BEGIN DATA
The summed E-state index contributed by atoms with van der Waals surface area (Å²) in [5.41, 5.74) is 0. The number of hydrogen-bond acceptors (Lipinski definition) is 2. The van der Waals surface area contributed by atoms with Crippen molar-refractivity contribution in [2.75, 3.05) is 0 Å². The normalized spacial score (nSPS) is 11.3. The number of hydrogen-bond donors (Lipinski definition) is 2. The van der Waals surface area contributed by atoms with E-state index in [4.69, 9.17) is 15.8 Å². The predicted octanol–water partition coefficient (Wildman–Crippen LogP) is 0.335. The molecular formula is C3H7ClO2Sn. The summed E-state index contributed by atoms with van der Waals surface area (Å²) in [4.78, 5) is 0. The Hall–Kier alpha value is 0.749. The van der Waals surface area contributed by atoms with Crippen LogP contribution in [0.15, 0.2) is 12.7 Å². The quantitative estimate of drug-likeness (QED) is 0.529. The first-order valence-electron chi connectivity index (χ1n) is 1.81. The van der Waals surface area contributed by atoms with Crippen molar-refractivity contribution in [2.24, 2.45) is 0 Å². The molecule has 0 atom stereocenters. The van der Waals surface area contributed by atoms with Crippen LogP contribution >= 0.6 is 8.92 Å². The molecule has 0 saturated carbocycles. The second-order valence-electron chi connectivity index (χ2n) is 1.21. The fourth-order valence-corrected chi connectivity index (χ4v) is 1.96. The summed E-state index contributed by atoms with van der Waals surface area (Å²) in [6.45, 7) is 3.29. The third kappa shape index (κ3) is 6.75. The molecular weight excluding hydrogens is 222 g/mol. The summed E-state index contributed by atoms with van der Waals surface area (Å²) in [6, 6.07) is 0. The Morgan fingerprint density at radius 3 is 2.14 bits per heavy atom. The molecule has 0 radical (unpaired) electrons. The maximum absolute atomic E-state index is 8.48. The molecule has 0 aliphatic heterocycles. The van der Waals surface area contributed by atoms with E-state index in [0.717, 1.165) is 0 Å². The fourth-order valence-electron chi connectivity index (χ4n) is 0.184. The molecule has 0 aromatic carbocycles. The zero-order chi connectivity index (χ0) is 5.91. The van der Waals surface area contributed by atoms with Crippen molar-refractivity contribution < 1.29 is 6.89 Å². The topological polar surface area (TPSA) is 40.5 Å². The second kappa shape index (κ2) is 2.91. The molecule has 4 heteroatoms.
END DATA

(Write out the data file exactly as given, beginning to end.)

The summed E-state index contributed by atoms with van der Waals surface area (Å²) in [5.41, 5.74) is 0. The number of hydrogen-bond acceptors (Lipinski definition) is 2. The van der Waals surface area contributed by atoms with Crippen molar-refractivity contribution in [2.75, 3.05) is 0 Å². The normalized spacial score (nSPS) is 11.3. The number of hydrogen-bond donors (Lipinski definition) is 2. The van der Waals surface area contributed by atoms with E-state index in [4.69, 9.17) is 15.8 Å². The predicted octanol–water partition coefficient (Wildman–Crippen LogP) is 0.335. The molecular formula is C3H7ClO2Sn. The summed E-state index contributed by atoms with van der Waals surface area (Å²) in [4.78, 5) is 0. The Hall–Kier alpha value is 0.749. The van der Waals surface area contributed by atoms with Crippen LogP contribution in [0.15, 0.2) is 12.7 Å². The quantitative estimate of drug-likeness (QED) is 0.529. The first-order valence-electron chi connectivity index (χ1n) is 1.81. The van der Waals surface area contributed by atoms with Crippen molar-refractivity contribution in [2.24, 2.45) is 0 Å². The molecule has 0 atom stereocenters. The van der Waals surface area contributed by atoms with Crippen LogP contribution >= 0.6 is 8.92 Å². The molecule has 0 saturated carbocycles. The second-order valence-electron chi connectivity index (χ2n) is 1.21. The fourth-order valence-corrected chi connectivity index (χ4v) is 1.96. The summed E-state index contributed by atoms with van der Waals surface area (Å²) in [6.45, 7) is 3.29. The third kappa shape index (κ3) is 6.75. The molecular weight excluding hydrogens is 222 g/mol. The summed E-state index contributed by atoms with van der Waals surface area (Å²) in [6, 6.07) is 0. The Morgan fingerprint density at radius 3 is 2.14 bits per heavy atom. The molecule has 0 radical (unpaired) electrons. The maximum absolute atomic E-state index is 8.48. The molecule has 0 aliphatic heterocycles. The van der Waals surface area contributed by atoms with E-state index in [0.717, 1.165) is 0 Å². The fourth-order valence-electron chi connectivity index (χ4n) is 0.184. The molecule has 0 aromatic carbocycles. The zero-order chi connectivity index (χ0) is 5.91. The van der Waals surface area contributed by atoms with Crippen molar-refractivity contribution < 1.29 is 6.89 Å². The topological polar surface area (TPSA) is 40.5 Å². The second kappa shape index (κ2) is 2.91. The molecule has 4 heteroatoms.